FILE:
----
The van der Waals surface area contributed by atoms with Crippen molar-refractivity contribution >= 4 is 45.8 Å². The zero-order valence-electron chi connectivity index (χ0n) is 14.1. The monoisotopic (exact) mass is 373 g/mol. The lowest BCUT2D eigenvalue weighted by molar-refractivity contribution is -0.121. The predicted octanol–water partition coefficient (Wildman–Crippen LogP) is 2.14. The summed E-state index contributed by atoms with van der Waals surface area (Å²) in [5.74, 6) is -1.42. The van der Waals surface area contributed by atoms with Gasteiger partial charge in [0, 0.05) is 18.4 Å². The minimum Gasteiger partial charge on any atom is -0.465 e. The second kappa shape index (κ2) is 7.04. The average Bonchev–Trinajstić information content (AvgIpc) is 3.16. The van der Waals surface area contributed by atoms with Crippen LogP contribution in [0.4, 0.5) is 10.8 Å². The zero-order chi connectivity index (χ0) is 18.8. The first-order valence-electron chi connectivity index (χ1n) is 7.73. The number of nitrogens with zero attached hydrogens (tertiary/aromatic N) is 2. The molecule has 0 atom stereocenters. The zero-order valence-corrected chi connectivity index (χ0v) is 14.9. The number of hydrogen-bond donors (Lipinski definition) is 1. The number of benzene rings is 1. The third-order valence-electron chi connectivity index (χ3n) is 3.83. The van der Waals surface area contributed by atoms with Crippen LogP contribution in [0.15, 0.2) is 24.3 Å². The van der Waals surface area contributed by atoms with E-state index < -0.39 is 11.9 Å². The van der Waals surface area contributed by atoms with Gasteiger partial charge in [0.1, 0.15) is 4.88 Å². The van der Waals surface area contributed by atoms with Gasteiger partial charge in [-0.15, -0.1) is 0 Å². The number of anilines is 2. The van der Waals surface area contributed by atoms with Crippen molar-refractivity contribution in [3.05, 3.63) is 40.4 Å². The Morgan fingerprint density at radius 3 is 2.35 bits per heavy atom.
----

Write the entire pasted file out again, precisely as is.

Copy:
The van der Waals surface area contributed by atoms with Crippen molar-refractivity contribution >= 4 is 45.8 Å². The zero-order valence-electron chi connectivity index (χ0n) is 14.1. The monoisotopic (exact) mass is 373 g/mol. The lowest BCUT2D eigenvalue weighted by molar-refractivity contribution is -0.121. The predicted octanol–water partition coefficient (Wildman–Crippen LogP) is 2.14. The summed E-state index contributed by atoms with van der Waals surface area (Å²) in [5.74, 6) is -1.42. The van der Waals surface area contributed by atoms with Gasteiger partial charge in [0, 0.05) is 18.4 Å². The minimum Gasteiger partial charge on any atom is -0.465 e. The second kappa shape index (κ2) is 7.04. The average Bonchev–Trinajstić information content (AvgIpc) is 3.16. The van der Waals surface area contributed by atoms with Crippen LogP contribution in [0.4, 0.5) is 10.8 Å². The zero-order chi connectivity index (χ0) is 18.8. The first-order valence-electron chi connectivity index (χ1n) is 7.73. The number of nitrogens with zero attached hydrogens (tertiary/aromatic N) is 2. The molecule has 0 atom stereocenters. The zero-order valence-corrected chi connectivity index (χ0v) is 14.9. The number of hydrogen-bond donors (Lipinski definition) is 1. The number of benzene rings is 1. The third-order valence-electron chi connectivity index (χ3n) is 3.83. The van der Waals surface area contributed by atoms with Crippen LogP contribution in [0.15, 0.2) is 24.3 Å². The van der Waals surface area contributed by atoms with E-state index < -0.39 is 11.9 Å². The van der Waals surface area contributed by atoms with Gasteiger partial charge in [0.1, 0.15) is 4.88 Å². The van der Waals surface area contributed by atoms with Gasteiger partial charge in [-0.15, -0.1) is 0 Å². The number of anilines is 2. The van der Waals surface area contributed by atoms with Crippen molar-refractivity contribution in [3.05, 3.63) is 40.4 Å². The Morgan fingerprint density at radius 3 is 2.35 bits per heavy atom.